It’s no real surprise David Grubbs would name an album The Plain Where the Palace Stood, that his set would focus not on the once-standing structure but on the space where it used to be. In his solo records, and with Gastr del Sol, Grubbs has been breaking down and deconstructing all kinds of musical structures, from folk traditions to rock and punk traditions. His music can be as tuneful as it is dissonant, as ordered as it is full of negative space.
Despite the five-year break since his last proper Drag City record, this record picks up where A Guess at the Riddle left off. That record was a bit warmer, perhaps more lush in tone, but still looked into the thorny rock and pop tropes The Plain Where the Palace Stood digs into. It’s a record that looks into several different tensions, not the least of which is the title-track opener, which feels like the build up to an arena rock anthem that never comes. Lean guitars churn, steadily rising while violin and electronics and percussion fuss and fume around them. It’s a song all the more effective for not breaking up, for building and building. It evokes tones of both post-rock and late-era Coltrane, a mix that is no easy feat.
It’s also a much different tension than “I Started to Live When My Barber Died”, a wandering solo number where Grubbs recounts a favorite song he can’t remember and, more largely, what it means to be an aging musician in a young person’s game. His worry, or resignation, comes not in tense clusters of notes but in wandering phrasings, negative space, Grubbs’s all-over-the-map melodies. It feels both free and lost. It’s also exactly the kind of tune we’ve heard from Grubbs before, though it serves as an interesting counterpoint to the more tuneful “Ornamental Hermit”.
“Ornamental Hermit” is one of a handful of tracks that show the pop sensibilities Grubbs too often hides. The guitar work is intricate but thumping, pulsing with a kind of immediacy—even in its dreamy, ringing moments—that his wander-folk moments lack. “Super-Adequate”, on the other hand, leave lush tones behind in favor of lacerating hooks. The hooks do give way to a folk breakdown, but not before roaring back in a controlled fit of noise. “Abracadabrant” is a more wide-open composition, but Grubbs doesn’t sing over it but rather lets the guitars—drenched in swampy, bluesy tone—do the talking, spreading out into the space around them.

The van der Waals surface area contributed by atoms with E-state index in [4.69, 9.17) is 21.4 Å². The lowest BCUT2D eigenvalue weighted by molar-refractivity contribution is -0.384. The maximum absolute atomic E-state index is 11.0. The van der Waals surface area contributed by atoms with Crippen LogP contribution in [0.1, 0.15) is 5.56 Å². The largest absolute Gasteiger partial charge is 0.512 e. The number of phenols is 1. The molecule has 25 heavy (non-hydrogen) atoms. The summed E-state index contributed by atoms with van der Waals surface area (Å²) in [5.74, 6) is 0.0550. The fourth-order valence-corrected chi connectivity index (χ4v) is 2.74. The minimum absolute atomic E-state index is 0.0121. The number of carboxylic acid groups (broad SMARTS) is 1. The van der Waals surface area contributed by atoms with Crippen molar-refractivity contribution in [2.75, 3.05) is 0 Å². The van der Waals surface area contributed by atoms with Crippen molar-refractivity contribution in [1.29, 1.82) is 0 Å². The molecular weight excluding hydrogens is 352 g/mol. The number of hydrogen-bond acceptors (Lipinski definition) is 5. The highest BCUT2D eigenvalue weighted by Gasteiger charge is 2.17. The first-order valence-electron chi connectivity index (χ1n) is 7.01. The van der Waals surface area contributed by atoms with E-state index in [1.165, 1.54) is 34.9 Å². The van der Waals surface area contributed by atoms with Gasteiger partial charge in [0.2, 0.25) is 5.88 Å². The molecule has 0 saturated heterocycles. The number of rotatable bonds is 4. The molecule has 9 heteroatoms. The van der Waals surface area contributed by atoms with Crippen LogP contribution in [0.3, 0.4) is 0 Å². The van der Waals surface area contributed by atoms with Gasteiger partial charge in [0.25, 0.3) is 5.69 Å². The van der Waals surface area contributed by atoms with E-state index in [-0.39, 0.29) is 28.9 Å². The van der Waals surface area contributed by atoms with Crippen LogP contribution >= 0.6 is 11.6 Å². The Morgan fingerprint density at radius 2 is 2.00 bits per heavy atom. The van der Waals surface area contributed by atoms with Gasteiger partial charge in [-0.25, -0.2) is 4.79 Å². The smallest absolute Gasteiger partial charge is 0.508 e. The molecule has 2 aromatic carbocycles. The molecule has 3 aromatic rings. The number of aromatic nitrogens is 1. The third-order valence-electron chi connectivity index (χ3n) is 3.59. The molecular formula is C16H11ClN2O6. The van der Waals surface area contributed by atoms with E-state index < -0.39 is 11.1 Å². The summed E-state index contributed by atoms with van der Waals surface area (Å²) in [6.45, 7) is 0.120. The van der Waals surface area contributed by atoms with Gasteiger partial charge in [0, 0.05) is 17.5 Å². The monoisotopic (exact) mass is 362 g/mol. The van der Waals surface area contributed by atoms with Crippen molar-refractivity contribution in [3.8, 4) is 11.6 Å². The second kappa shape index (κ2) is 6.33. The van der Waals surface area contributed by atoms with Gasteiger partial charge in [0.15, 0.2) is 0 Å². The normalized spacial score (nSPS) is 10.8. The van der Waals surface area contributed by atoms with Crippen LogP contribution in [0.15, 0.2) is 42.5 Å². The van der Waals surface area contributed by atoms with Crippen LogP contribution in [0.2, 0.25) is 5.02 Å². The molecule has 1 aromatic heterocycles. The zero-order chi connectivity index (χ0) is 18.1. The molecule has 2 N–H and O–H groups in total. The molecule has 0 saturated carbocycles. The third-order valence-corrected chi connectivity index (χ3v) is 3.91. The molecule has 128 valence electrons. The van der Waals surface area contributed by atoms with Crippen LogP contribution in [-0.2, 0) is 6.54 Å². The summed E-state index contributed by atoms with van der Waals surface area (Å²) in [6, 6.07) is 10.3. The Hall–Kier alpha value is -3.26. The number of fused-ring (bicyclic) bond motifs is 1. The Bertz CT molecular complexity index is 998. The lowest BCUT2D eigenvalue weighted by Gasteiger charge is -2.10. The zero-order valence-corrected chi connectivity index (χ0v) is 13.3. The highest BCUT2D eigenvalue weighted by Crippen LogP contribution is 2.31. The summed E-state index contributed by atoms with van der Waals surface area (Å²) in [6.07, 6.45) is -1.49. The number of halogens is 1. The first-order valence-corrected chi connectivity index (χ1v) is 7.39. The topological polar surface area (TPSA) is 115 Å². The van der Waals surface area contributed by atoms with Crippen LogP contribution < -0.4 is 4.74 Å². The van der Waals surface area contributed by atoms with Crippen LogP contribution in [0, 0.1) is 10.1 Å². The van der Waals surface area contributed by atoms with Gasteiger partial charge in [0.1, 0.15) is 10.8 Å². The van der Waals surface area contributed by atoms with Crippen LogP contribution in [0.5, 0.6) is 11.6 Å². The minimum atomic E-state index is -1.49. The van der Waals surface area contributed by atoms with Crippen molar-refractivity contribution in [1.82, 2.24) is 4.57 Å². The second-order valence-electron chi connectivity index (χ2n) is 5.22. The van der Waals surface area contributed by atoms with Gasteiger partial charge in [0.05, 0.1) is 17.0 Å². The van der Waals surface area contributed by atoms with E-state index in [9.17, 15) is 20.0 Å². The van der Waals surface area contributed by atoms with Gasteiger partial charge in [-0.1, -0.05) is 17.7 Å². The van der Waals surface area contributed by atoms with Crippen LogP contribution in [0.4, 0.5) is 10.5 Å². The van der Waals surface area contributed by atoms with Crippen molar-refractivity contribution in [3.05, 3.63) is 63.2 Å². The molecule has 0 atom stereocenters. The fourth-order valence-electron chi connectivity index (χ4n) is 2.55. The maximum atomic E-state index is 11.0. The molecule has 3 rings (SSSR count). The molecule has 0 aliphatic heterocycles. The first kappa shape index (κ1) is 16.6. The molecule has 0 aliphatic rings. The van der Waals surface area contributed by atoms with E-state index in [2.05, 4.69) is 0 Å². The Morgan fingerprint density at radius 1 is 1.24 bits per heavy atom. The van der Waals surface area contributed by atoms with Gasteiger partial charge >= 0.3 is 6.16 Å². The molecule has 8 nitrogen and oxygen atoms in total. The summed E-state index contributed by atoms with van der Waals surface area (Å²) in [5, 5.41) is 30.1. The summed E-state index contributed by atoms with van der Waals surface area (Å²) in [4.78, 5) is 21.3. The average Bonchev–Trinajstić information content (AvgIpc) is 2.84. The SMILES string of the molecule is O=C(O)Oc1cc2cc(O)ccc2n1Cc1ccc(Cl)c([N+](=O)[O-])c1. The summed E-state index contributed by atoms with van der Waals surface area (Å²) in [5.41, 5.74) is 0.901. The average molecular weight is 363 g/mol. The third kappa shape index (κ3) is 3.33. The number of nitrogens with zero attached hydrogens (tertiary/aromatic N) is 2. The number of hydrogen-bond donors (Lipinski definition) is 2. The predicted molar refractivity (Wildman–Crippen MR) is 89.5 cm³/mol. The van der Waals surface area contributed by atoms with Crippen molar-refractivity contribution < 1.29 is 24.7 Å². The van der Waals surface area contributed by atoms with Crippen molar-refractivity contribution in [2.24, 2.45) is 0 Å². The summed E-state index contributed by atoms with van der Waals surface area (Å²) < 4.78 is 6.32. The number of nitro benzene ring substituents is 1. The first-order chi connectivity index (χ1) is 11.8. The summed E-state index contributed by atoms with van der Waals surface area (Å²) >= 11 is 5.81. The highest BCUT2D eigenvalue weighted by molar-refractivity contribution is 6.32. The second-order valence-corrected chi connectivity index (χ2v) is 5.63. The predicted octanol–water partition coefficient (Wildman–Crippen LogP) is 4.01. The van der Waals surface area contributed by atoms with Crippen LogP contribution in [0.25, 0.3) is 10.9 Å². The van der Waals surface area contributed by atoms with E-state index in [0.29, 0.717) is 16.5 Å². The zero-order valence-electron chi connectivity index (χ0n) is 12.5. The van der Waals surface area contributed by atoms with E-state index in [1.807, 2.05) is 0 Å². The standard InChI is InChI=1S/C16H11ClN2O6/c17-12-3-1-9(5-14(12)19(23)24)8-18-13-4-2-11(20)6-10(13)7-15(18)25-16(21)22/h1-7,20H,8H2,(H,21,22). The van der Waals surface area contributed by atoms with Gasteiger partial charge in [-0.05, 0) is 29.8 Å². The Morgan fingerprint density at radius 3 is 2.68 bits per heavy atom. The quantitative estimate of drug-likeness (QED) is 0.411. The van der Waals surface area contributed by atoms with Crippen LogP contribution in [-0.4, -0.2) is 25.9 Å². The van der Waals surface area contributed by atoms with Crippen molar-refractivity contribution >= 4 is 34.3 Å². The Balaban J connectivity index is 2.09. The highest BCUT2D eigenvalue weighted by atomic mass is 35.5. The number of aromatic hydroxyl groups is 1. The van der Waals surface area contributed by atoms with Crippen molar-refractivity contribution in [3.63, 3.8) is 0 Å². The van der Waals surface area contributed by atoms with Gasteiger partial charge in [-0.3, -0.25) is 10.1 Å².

In these moments, we see the power of Grubbs’ guitar playing and eccentric eye for hooks and melody. They deconstruct our expectations but leave enough echoes of them intact to make these playful explorations and not stubborn, surface experiments. Other moments, though, like “I Learned to Live When My Barber Died” or “The Hesitation Waltz” or the haunted “Fugitive Colors” don’t ripple out into the space around them so much as they feel small in comparison to that space. These are the moments when Grubbs sounds at his most along here—though there are electronics added by others in places—and because of that the playing lacks some tension. There’s no counterpoint in these moments, nothing to bounce his worry off of in “When My Barber Died” or the sense of time passing in “The Hesitation Waltz”. These things just stretch and fade without ever quite lingering.
It’s in these moments that you realize that The Place Where the Palace Stood exists more on what is there than what has been stripped away. It’s best moments are far from solo and—like Grubbs work in Gastr del Sol, Codeine, Bitch Magnet, etc.—find him at his best when he’s in conversation with other players, other instruments, other sounds. Grubbs does tear things down in interesting ways, but it’s what he builds, with the help of others, that tends to resonate when the dust settles.
// Sound Affects
"The man whose songs were recorded by Johnny Cash, Alan Jackson, Ricky Skaggs, David Allan Coe, The Highwaymen, and countless others succumbs to time’s cruel cue that the only token of permanence we have to offer are the effects of shared moments and memories.READ the article